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Vatican II and Essays on Church

Rama P. Coomaraswamy

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Rama P. Coomaraswamy

INTRODUCTION to 'Vatican II and Essays on Church'

Vatican II and Essays on Church

Having been involved in Catholic controversies over the past 35 years, it is of interest to note how frequently the same issues come up. Thanks to photocopy techniques, I can go back to articles written 25 years ago to answer questions raised today. Why is this so?

The answer lies, I think, in the fact that for many of us being Catholic involves a certain progression or struggle as we conform ourselves more and more to Christ and less and less to the world. In former days the Church was there to support this struggle or spiritual warfare. Today the Church, or what many take to be the Church, has a different vision. Those of us who cannot accept this new vision have to disentangle ourselves from its seductive attractions. Others for whom this new outlook has turned sour hardly know where to turn. When we look for the old Church, we have great difficulty in finding it and carry with us a tremendous baggage of guilt. Who after all are we to question what comes from Rome? We find ourselves walking alone along a path with many stumbling blocks and little guidance. To use the phrase of Philo, we are like a person attempting to cross a trackless desert without a map.

The stumbling blocks however are surprisingly similar. I have stubbed my toe on most of them. I have written these articles in an attempt to sort out issues for myself - trying not to 'think for myself' but to think correctly. In this I have turned to the constant teaching of the Church and to the writings of the saints for clarification. I am happy to share my struggles with others. I am not, or at least, it is not my intention, to propound any ideas of my own, but only to understand and share the constant teaching of the Church. I am of course not infallible, and if I have departed from such teaching, I would be grateful to anyone who can correct me. I should add that most of these articles have been read by several traditional theologians and have been debated with those who find them objectionable for one reason or another. The time has however arrived to gather them together in book form.

There is a certain logic to their arrangement. Starting out with The Gates of Hell shall not Prevail (it's a part of a book, 'The Problem with the Other Sacraments'), a fairly constant refrain on the part of those defending the new changes - changes in doctrine established by the documents of Vatican II and the subsequent teachings of the post-Conciliar 'popes'; and the changes in Liturgy with the imposition of the Novus Ordo Missae. This is followed by an essay on the Magisterium or teaching authority of the Church (like above). The reader is reminded that Truth cannot change, and Truth is incorporated in the Magisterium of the Church. It is to this body of teaching that we must turn if we are to find our way in the present confusion. This is followed by an essay entitled The Fundamental Nature of the Conflicts between Modern and Traditional Man (Part 1) (Part 2). While not written for Catholics, this deals with the supposed conflict between Science and Faith. Being myself a Thoracic Surgeon of many years standing, and currently a Board Certified Psychiatrist and Assistant Professor of Psychiatry, it is not surprising that I should tackle such a subject.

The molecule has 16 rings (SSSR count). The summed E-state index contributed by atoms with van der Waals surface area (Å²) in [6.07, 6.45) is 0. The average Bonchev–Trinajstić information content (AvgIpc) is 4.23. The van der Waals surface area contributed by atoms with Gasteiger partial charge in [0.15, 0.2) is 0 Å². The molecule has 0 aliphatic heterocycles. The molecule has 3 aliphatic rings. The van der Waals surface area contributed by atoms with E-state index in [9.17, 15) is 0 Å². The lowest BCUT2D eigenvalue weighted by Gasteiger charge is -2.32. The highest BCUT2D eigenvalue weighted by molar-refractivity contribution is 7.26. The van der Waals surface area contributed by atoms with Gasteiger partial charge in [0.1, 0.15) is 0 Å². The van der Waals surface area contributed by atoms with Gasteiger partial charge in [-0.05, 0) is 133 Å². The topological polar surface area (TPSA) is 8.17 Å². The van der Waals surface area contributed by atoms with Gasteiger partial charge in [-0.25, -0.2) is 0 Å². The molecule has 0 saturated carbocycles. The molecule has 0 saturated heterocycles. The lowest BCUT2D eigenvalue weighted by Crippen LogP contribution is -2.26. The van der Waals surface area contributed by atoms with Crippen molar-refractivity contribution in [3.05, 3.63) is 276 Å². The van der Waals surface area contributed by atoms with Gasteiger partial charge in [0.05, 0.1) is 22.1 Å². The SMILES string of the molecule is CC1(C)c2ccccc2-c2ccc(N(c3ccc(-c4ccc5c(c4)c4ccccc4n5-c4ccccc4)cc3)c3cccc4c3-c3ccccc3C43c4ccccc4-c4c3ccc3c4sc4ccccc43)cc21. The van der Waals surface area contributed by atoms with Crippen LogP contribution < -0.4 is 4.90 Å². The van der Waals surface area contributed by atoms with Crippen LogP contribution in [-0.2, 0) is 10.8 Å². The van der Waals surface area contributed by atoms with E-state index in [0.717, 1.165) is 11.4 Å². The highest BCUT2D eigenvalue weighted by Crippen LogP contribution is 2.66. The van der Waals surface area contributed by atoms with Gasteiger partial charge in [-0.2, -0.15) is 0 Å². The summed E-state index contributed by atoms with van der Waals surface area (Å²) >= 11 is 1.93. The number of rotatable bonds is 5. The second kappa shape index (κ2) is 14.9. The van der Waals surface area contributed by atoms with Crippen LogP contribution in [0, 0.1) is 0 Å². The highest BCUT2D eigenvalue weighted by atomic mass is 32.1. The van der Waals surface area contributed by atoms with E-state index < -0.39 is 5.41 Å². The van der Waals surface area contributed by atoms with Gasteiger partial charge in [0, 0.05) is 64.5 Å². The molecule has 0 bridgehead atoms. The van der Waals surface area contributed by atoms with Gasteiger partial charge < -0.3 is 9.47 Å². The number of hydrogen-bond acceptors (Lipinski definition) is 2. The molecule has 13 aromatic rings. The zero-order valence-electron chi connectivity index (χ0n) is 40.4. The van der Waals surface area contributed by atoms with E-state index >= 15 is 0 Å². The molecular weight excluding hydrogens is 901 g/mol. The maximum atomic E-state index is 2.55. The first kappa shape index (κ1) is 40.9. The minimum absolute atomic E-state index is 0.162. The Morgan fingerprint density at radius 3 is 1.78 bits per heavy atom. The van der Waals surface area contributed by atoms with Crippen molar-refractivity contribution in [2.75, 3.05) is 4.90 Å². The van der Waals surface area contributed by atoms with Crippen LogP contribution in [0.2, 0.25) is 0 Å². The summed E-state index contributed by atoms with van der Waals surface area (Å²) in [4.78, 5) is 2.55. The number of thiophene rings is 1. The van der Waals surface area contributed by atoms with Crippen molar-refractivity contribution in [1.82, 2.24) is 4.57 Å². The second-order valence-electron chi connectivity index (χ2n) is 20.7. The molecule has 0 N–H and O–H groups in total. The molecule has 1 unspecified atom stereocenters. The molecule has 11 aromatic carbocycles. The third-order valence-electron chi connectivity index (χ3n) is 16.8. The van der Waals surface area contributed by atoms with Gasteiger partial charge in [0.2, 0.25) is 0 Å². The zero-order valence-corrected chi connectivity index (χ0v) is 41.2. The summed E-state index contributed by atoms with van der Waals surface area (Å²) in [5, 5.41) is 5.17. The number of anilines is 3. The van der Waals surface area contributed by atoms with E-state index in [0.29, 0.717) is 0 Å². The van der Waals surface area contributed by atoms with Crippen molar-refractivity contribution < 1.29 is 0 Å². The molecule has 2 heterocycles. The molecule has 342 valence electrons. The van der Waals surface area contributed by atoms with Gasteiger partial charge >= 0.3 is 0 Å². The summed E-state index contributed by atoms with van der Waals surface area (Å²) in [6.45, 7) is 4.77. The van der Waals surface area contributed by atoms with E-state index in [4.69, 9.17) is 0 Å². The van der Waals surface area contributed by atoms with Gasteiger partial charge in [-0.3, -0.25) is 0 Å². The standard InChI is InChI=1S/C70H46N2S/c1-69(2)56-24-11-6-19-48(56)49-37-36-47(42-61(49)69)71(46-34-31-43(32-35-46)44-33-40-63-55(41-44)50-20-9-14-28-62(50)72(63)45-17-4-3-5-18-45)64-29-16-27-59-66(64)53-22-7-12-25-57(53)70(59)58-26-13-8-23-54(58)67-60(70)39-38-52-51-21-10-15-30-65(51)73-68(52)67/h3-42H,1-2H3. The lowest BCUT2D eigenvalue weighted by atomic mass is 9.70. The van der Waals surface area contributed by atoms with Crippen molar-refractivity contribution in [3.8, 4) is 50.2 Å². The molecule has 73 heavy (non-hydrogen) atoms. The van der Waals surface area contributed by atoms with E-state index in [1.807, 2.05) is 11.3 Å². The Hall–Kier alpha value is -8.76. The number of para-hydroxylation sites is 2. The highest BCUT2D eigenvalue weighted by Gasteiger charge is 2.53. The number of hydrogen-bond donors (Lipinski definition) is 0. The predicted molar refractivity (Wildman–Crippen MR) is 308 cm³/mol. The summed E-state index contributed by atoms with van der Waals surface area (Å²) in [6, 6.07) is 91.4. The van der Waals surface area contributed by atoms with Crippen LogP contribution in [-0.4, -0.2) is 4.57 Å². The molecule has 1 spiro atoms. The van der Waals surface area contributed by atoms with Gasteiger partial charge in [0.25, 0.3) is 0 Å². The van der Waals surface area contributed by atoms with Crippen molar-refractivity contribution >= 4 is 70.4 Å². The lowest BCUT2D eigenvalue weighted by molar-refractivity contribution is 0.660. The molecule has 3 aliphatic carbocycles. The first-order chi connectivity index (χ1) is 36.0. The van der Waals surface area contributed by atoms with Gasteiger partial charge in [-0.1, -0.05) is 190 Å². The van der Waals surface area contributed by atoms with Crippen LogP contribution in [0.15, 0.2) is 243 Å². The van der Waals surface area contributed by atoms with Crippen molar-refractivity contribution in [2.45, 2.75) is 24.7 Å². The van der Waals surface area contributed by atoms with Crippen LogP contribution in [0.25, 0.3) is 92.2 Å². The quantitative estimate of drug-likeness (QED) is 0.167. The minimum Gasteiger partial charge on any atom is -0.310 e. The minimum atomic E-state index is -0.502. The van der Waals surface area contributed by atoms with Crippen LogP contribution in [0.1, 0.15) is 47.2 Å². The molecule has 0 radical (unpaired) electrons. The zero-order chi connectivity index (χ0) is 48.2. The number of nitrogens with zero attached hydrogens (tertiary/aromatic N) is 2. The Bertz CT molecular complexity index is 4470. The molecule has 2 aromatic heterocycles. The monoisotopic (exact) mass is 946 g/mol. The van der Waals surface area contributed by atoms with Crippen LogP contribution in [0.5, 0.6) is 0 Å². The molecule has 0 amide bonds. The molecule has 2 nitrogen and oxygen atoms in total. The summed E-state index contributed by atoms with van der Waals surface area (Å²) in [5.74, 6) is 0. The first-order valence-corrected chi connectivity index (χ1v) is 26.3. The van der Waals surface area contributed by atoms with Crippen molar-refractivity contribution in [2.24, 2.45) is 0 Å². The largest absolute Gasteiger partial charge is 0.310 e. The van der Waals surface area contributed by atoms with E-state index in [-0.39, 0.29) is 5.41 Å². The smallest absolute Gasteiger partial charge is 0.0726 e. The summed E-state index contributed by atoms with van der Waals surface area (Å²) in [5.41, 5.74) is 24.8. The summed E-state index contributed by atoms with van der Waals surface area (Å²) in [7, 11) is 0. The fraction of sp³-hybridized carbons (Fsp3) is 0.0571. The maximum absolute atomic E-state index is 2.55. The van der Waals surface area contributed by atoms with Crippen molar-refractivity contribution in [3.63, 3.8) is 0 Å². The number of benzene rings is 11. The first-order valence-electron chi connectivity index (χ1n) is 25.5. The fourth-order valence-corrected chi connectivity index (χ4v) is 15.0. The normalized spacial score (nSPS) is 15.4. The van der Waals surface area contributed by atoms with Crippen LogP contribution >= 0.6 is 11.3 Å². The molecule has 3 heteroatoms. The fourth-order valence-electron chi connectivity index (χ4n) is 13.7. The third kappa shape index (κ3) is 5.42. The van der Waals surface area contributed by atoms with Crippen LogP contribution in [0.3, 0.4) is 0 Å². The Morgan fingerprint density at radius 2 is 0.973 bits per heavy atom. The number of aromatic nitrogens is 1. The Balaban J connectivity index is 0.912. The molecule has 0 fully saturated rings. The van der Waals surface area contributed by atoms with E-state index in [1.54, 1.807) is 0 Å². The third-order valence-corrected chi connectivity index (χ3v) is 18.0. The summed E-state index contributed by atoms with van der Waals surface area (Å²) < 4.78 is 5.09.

The next essay entitled Creed and Cult in the Post-Conciliar Churchintroduces one to the problems posed by the changes introduced by Vatican II and the new 'mass.' This is followed by an essay on Vatican II (it's a part of a book, 'The Destruction of the Christian Tradition'). The reader will have forgive the occasional if not frequent repetition of certain points, but these essays were originally written to stand on their own so that such is inevitable. Next in line are three articles on the Mass - The History of the Traditional Mass. Is the Novus Ordo a Catholic Mass? And a brief discussion of Michael Davies' Liturgical Shipwreck which is in fact his attempt to justify the changes. Finally, an article on the new Sacrament of Orders (it's a part of a book, 'The Problem with the Other Sacraments'), which in the desire for unity with Protestants, has all but destroyed the Apostolic Succession - which of course the Protestants reject.

Three articles follow, one Laissez Faire Catholicism (Part 1) (Part 2) dealing with the concept of Papal Authority, and the Problems raised by the Obligations of Obedience (it's a part of a book, 'The Destruction of the Christian Tradition'). The third deals with the fact that All this has been Predicted. There was much talk during the time of Vatican II about reading the signs of the times. This is precisely what was read incorrectly - a true inversion. The parable of the Prodigal Son is worth consideration. The Father did not go and join his son in eating husks fit for the pigs. The son had to return to the bosom of the Father before the 'fatted lamb' could be slain and 'wedding feast' enjoyed. It was not for the Church to go to the world, but for the world to return to the Church. The problem was that the prelates, those responsible for guiding us, lost faith in the Church and felt they had to replace it with faith in the world.